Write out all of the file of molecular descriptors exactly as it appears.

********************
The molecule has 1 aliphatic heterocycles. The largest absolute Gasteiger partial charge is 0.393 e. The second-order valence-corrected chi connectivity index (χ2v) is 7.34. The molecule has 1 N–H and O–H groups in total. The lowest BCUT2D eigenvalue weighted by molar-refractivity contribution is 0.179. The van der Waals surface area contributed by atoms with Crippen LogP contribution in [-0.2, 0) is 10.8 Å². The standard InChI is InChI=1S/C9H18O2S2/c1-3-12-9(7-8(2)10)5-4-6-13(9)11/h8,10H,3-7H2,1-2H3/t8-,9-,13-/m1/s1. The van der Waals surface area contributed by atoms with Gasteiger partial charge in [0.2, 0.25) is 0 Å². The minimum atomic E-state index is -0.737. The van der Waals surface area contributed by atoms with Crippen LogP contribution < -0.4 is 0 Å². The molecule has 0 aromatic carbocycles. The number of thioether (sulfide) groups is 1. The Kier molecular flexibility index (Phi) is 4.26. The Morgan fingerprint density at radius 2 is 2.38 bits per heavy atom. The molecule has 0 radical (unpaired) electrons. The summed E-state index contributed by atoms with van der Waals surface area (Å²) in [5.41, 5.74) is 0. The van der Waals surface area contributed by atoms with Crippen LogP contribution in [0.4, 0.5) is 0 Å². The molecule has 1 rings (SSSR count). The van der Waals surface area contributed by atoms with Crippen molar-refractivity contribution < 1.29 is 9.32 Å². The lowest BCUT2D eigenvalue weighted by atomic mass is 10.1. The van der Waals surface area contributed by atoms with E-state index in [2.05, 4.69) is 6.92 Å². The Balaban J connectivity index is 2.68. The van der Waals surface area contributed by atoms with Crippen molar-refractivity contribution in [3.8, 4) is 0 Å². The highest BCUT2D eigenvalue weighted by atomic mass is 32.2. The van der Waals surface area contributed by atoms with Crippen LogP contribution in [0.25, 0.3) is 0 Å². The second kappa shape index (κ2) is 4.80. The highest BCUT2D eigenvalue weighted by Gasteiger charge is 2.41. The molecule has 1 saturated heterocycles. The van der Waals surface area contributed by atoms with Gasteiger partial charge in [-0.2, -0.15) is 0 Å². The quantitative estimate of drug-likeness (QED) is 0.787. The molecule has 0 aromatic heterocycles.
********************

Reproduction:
The molecule has 1 aliphatic heterocycles. The largest absolute Gasteiger partial charge is 0.393 e. The second-order valence-corrected chi connectivity index (χ2v) is 7.34. The molecule has 1 N–H and O–H groups in total. The lowest BCUT2D eigenvalue weighted by molar-refractivity contribution is 0.179. The van der Waals surface area contributed by atoms with Crippen LogP contribution in [-0.2, 0) is 10.8 Å². The standard InChI is InChI=1S/C9H18O2S2/c1-3-12-9(7-8(2)10)5-4-6-13(9)11/h8,10H,3-7H2,1-2H3/t8-,9-,13-/m1/s1. The van der Waals surface area contributed by atoms with Gasteiger partial charge in [0.2, 0.25) is 0 Å². The minimum atomic E-state index is -0.737. The van der Waals surface area contributed by atoms with Crippen LogP contribution < -0.4 is 0 Å². The molecule has 0 aromatic carbocycles. The number of thioether (sulfide) groups is 1. The Kier molecular flexibility index (Phi) is 4.26. The Morgan fingerprint density at radius 2 is 2.38 bits per heavy atom. The molecule has 0 radical (unpaired) electrons. The summed E-state index contributed by atoms with van der Waals surface area (Å²) in [5.41, 5.74) is 0. The van der Waals surface area contributed by atoms with Crippen LogP contribution in [0.4, 0.5) is 0 Å². The molecule has 1 rings (SSSR count). The van der Waals surface area contributed by atoms with Crippen molar-refractivity contribution < 1.29 is 9.32 Å². The lowest BCUT2D eigenvalue weighted by atomic mass is 10.1. The van der Waals surface area contributed by atoms with E-state index in [2.05, 4.69) is 6.92 Å². The Balaban J connectivity index is 2.68. The van der Waals surface area contributed by atoms with Crippen molar-refractivity contribution in [3.8, 4) is 0 Å². The highest BCUT2D eigenvalue weighted by atomic mass is 32.2. The van der Waals surface area contributed by atoms with Crippen LogP contribution in [0.25, 0.3) is 0 Å². The second kappa shape index (κ2) is 4.80. The highest BCUT2D eigenvalue weighted by Gasteiger charge is 2.41. The molecule has 1 saturated heterocycles. The van der Waals surface area contributed by atoms with Gasteiger partial charge in [-0.2, -0.15) is 0 Å². The quantitative estimate of drug-likeness (QED) is 0.787. The molecule has 0 aromatic heterocycles.